The Plantagenet Legacy Begins with Mercedes Rochelle

If you are a fan of Shakespeare’s histories, you are familiar with the Plantagenet line: Richard 2 Edwards 1 through 3 and Henrys 3-4… maybe 5 they all blur together after a while. But Mercedes Rochelle has begun an ambitious series with the first in a long line of books: A King Under Seige.

Mercedes, tell us about you.

I’m one of those writers who decided against a “real job” because I thought it would get in the way of my writing career. I even moved a thousand miles to New York so I would be ready to jump when an agent came calling. I almost made it, too; though I should have known something was not quite right when my first New York agent’s office was a crowded closet with a tiny window overlooking an alley. He didn’t place my novel. My second agent dropped me like a proverbial hot potato after she couldn’t place it with her few contacts. That was thirty years ago. I was devastated. For twenty years my novel sat on a shelf gathering dust until I screwed up my courage and tried again. I realized that times change and it’s never too late. I had to learn all about building a platform and navigating this “brave new world”. Competition was fiercer than ever. But there were good changes too. Research was a heck of a lot easier with the internet at my fingertips. Historical Fiction was almost unheard of back then; now, it’s almost mainstream! Many years as a reenactor gave me the courage to imagine I can relate to medieval mind set. I brushed the dust off my masterpiece and even discovered some new historical sources. Since I never gave up my love of the middle ages, one book stretched to four about England in the eleventh century and events surrounding the Norman Conquest. Now I’ve moved forward 300 years to Richard II, who caught my attention back before I moved to New York.  The research continues!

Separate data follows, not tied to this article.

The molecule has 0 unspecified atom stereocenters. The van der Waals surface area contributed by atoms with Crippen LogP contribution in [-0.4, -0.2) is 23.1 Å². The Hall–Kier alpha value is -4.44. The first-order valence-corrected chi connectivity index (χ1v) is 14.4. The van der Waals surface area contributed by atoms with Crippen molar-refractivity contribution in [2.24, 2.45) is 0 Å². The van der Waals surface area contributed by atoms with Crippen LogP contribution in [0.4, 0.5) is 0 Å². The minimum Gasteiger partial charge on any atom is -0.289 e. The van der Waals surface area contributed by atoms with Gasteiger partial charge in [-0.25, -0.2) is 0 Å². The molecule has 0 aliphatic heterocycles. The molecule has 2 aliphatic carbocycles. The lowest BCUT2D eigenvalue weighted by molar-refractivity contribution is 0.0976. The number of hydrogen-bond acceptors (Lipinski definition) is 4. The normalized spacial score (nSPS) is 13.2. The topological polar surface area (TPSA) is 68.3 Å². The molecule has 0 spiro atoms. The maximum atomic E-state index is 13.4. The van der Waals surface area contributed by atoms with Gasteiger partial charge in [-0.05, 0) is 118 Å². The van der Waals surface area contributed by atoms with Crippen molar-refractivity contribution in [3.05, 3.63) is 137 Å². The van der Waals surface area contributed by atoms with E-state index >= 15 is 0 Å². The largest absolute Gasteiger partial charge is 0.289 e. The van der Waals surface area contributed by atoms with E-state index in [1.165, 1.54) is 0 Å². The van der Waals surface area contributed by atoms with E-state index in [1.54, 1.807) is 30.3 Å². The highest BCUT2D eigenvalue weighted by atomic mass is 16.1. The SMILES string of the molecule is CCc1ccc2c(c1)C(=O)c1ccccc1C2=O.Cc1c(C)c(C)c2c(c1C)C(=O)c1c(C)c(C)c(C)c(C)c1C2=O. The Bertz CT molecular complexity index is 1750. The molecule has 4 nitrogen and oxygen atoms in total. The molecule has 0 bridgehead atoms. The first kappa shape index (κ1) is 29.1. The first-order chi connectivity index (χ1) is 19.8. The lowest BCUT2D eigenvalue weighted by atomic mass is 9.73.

What’s your series about?

My current project is called the Plantagenet Legacy; this will be a four volume set starting with Richard II and ending with Henry V (unless I get inspired to move forward to the next king). Book one is called A KING UNDER SIEGE which is about the minority of Richard II, who became king at age ten. For ten years he struggled to assert himself, proving his worth during the Peasants’ Revolt but butting up against the antagonism of his disaffected magnates, led by his uncle Thomas of Woodstock. The Lords Appellant, as they were called, goaded Parliament into eliminating Richard’s advisors and friends through judicial murder, exile, and dismissal—laying the seeds of their own destruction that will take place in my current work in progress, THE KING’S RETRIBUTION.

Why that time period? What’s the fascination?

Back in the late ‘70s, I saw Shakespeare’s RICHARD II performed on BBC by the Royal Shakespeare company. I had never heard of this king, but the final scene where he was imprisoned, bemoaning the fate of kings, struck me so soundly that I carried him around with me for 30 years before I was ready to write this book. (I needed to get the Godwinesons and the Battle of Hastings out of my system first.) I’m glad I waited; the research surrounding Richard has been intense. I was puzzled about how this King could have lost his throne so quickly; of course, now I know that his downfall was several years in the making. The events of A KING UNDER SIEGE were so humiliating to young Richard that his methodical revenge in the next book becomes understandable.

What’s your favorite scene in the book?

At the height of Richard’s degradation, the five Lords Appellant corner Richard inside the Tower of London, where he is surrounded by their rebel army and finds himself helpless to resist. Poor Richard is left only with his regality, which doesn’t go very far in the face of their determination to subjugate him. At first Richard doesn’t realize how complete their victory is; but in the face of their united contempt he is reduced to a helpless pawn. They detain him in the Tower for three days as they argue over who will supplant him.

Where can we learn more?



My blog:


Amazon author page


We interrupt this interview for a shameless plug. Acre’s Orphans has won a much coveted “Discovered Diamond” award for historical fiction. You can read the review here, or just take my word for it and buy the book.

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Wayne Turmel

Wayne Turmel is a writer, speaker, and co-founder of The Remote Leadership Institute. Originally from Canada, he recently moved from Chicago to Las Vegas with his wife, The Duchess. He tries to balance his fiction and non-fiction writing, and loves to hear from readers. You can find him on Twitter @Wturmel. His Amazon author page is at

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